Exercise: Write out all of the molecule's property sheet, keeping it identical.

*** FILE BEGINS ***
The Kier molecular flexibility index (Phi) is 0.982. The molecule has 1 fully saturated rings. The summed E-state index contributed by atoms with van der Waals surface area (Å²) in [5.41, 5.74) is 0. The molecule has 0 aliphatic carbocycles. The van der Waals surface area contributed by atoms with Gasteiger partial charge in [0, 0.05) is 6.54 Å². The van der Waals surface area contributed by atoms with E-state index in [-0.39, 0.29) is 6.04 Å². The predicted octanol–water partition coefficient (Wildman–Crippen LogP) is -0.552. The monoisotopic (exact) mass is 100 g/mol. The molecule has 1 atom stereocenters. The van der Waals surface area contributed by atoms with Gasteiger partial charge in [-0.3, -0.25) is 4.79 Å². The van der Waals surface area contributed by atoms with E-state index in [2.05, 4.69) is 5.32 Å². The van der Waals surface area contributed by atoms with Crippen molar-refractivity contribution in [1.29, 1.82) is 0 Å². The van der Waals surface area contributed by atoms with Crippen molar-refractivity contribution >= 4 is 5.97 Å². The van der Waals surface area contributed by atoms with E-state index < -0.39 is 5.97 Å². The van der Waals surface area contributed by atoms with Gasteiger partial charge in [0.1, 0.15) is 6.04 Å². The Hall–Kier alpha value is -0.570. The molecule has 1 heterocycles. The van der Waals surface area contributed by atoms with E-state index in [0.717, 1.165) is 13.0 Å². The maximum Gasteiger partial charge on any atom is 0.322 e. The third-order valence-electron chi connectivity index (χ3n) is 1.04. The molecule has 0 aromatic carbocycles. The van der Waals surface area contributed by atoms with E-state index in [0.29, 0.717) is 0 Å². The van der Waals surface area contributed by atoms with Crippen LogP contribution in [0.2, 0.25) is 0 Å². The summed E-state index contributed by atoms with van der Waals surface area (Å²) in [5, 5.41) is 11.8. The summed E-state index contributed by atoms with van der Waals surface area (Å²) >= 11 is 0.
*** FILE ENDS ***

The Kier molecular flexibility index (Phi) is 0.982. The molecule has 1 fully saturated rings. The summed E-state index contributed by atoms with van der Waals surface area (Å²) in [5.41, 5.74) is 0. The molecule has 0 aliphatic carbocycles. The van der Waals surface area contributed by atoms with Gasteiger partial charge in [0, 0.05) is 6.54 Å². The van der Waals surface area contributed by atoms with E-state index in [-0.39, 0.29) is 6.04 Å². The predicted octanol–water partition coefficient (Wildman–Crippen LogP) is -0.552. The monoisotopic (exact) mass is 100 g/mol. The molecule has 1 atom stereocenters. The van der Waals surface area contributed by atoms with Gasteiger partial charge in [-0.3, -0.25) is 4.79 Å². The van der Waals surface area contributed by atoms with E-state index in [2.05, 4.69) is 5.32 Å². The van der Waals surface area contributed by atoms with Crippen molar-refractivity contribution in [1.29, 1.82) is 0 Å². The van der Waals surface area contributed by atoms with Crippen molar-refractivity contribution >= 4 is 5.97 Å². The van der Waals surface area contributed by atoms with E-state index < -0.39 is 5.97 Å². The van der Waals surface area contributed by atoms with Gasteiger partial charge in [0.1, 0.15) is 6.04 Å². The Hall–Kier alpha value is -0.570. The molecule has 1 heterocycles. The van der Waals surface area contributed by atoms with E-state index in [0.717, 1.165) is 13.0 Å². The maximum Gasteiger partial charge on any atom is 0.322 e. The third-order valence-electron chi connectivity index (χ3n) is 1.04. The molecule has 0 aromatic carbocycles. The van der Waals surface area contributed by atoms with E-state index in [0.29, 0.717) is 0 Å². The van der Waals surface area contributed by atoms with Crippen LogP contribution in [0.2, 0.25) is 0 Å². The summed E-state index contributed by atoms with van der Waals surface area (Å²) in [5, 5.41) is 11.8. The summed E-state index contributed by atoms with van der Waals surface area (Å²) >= 11 is 0.